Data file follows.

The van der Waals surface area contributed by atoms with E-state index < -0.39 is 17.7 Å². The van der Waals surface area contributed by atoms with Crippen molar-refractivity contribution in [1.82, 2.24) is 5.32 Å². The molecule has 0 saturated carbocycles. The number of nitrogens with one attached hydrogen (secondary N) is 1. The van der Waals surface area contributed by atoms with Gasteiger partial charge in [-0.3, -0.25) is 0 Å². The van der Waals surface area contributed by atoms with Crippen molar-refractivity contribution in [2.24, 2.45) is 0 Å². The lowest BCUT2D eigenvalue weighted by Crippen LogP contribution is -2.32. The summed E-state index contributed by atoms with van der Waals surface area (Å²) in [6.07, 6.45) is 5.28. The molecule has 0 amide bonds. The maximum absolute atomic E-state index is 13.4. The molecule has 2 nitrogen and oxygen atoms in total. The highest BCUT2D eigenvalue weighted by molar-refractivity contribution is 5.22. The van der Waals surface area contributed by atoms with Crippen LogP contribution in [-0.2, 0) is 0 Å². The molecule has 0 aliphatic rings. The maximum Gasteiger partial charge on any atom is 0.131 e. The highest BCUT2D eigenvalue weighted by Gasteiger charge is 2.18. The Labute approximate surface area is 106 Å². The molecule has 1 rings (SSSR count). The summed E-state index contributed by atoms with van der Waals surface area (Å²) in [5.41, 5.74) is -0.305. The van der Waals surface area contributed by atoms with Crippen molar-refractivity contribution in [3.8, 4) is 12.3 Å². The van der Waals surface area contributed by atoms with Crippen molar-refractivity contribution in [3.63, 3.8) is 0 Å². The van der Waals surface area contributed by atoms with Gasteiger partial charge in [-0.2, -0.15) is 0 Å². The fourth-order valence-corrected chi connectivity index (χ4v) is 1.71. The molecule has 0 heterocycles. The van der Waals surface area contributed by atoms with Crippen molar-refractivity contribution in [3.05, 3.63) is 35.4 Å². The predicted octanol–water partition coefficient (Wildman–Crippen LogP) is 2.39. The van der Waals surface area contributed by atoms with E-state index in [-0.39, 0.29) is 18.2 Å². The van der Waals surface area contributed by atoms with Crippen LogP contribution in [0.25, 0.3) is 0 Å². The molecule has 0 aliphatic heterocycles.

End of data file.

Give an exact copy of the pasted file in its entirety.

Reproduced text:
The van der Waals surface area contributed by atoms with E-state index < -0.39 is 17.7 Å². The van der Waals surface area contributed by atoms with Crippen molar-refractivity contribution in [1.82, 2.24) is 5.32 Å². The molecule has 0 saturated carbocycles. The number of nitrogens with one attached hydrogen (secondary N) is 1. The van der Waals surface area contributed by atoms with Gasteiger partial charge in [-0.3, -0.25) is 0 Å². The van der Waals surface area contributed by atoms with Crippen molar-refractivity contribution in [2.24, 2.45) is 0 Å². The lowest BCUT2D eigenvalue weighted by Crippen LogP contribution is -2.32. The summed E-state index contributed by atoms with van der Waals surface area (Å²) in [6.07, 6.45) is 5.28. The molecule has 0 amide bonds. The maximum absolute atomic E-state index is 13.4. The molecule has 2 nitrogen and oxygen atoms in total. The highest BCUT2D eigenvalue weighted by molar-refractivity contribution is 5.22. The van der Waals surface area contributed by atoms with Crippen LogP contribution in [-0.2, 0) is 0 Å². The molecule has 0 aliphatic rings. The maximum Gasteiger partial charge on any atom is 0.131 e. The highest BCUT2D eigenvalue weighted by Gasteiger charge is 2.18. The Labute approximate surface area is 106 Å². The molecule has 1 rings (SSSR count). The summed E-state index contributed by atoms with van der Waals surface area (Å²) in [5.41, 5.74) is -0.305. The van der Waals surface area contributed by atoms with Crippen molar-refractivity contribution in [3.8, 4) is 12.3 Å². The van der Waals surface area contributed by atoms with Crippen molar-refractivity contribution in [3.63, 3.8) is 0 Å². The van der Waals surface area contributed by atoms with Gasteiger partial charge in [-0.2, -0.15) is 0 Å². The fourth-order valence-corrected chi connectivity index (χ4v) is 1.71. The molecule has 0 heterocycles. The van der Waals surface area contributed by atoms with Crippen molar-refractivity contribution in [3.05, 3.63) is 35.4 Å². The predicted octanol–water partition coefficient (Wildman–Crippen LogP) is 2.39. The van der Waals surface area contributed by atoms with E-state index in [-0.39, 0.29) is 18.2 Å². The van der Waals surface area contributed by atoms with Crippen LogP contribution in [0.25, 0.3) is 0 Å². The molecule has 0 aliphatic heterocycles.